Coalition calls for removal of harmful FOIA exemptions from the Senate NDAA

Today, more than 30 organizations committed to government openness and accountability are calling for the immediate removal of three exemptions to the Freedom of Information Act (FOIA) from the Senate National Defense Authorization Act for FY 2017 (S. 2943). The FOIA exemptions would severely undermine the FOIA by creating an unnecessary secrecy provision at odds with FOIA’s goal of transparency and a carve-out to the FOIA for the Pentagon.

The letter calls for the passage of amendments introduced by Senator Leahy and Senator Grassley to strike the FOIA exemptions from the Senate NDAA, and highlights the most troubling provisions (Sections 1054 and 1055), which were included at the request of the Department of Defense (DoD). The proposed exemption in Section 1054 would exempt “information on military tactics, techniques and procedures,” from the FOIA, and the DoD’s proposed language in this section could be used to conceal information about the military’s interrogation and treatment of prisoners, handling of sexual assault complaints, oversight of contractors, and other matters of compelling public interest. Section 1055 (b) would exempt from disclosure information held by State and local governments related to critical infrastructure security.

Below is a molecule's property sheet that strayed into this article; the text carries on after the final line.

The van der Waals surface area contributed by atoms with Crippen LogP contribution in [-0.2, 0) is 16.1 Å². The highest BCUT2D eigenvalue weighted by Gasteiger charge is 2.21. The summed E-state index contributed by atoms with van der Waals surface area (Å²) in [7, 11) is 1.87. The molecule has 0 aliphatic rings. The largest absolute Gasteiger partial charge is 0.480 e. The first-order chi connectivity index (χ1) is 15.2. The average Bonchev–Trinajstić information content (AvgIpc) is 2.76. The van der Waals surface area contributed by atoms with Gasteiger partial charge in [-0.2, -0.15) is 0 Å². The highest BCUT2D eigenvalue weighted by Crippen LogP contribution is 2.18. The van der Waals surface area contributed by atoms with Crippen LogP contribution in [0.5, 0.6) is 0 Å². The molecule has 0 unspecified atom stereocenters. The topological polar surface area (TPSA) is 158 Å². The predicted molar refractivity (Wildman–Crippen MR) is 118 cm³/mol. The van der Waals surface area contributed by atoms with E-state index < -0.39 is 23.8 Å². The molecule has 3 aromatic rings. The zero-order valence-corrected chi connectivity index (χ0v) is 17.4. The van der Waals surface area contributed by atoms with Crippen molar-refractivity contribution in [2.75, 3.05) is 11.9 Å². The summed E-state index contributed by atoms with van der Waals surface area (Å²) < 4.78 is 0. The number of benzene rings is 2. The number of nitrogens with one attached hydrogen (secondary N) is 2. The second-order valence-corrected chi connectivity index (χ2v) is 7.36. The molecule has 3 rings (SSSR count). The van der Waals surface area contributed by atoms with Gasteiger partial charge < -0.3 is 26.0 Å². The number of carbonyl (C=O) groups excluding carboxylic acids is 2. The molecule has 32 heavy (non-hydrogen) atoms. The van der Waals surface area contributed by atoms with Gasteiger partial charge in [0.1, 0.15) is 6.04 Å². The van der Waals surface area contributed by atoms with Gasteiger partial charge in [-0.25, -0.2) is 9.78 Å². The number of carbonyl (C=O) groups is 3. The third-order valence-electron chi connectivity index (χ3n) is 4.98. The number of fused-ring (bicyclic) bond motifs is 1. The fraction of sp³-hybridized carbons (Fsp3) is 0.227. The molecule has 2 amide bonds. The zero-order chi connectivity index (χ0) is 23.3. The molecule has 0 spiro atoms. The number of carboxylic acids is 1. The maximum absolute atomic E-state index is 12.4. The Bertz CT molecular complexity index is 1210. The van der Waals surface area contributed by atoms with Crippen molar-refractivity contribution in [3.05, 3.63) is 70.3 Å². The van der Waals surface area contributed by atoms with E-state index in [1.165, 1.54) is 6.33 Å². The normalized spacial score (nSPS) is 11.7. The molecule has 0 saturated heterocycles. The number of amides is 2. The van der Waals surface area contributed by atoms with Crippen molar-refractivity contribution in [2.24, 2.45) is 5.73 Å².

The letter emphasizes that any amendment to the FOIA, especially amendments of this scope, should be referred to Committees with jurisdiction over the FOIA and FOIA-related issues, in this instance, the Senate Judiciary Committee. FOIA-related legislation needs the careful consideration of those Committees, including public hearings; such care is necessary to ensure that the bill promotes transparency and public accountability while allowing the government to withhold information which truly requires protection.

“The DoD’s proposed FOIA exemptions are unnecessary and present a threat to the integrity of the FOIA,” according to Patrice McDermott, Executive Director of “With less than a month to go until the 50th anniversary celebration of the FOIA, we should not allow the Executive Branch to undermine the hard work of the FOIA champions in Congress to pass comprehensive FOIA reforms by harmful carve-outs that clearly go against FOIA’s originally intended purpose.”

Read the letter here.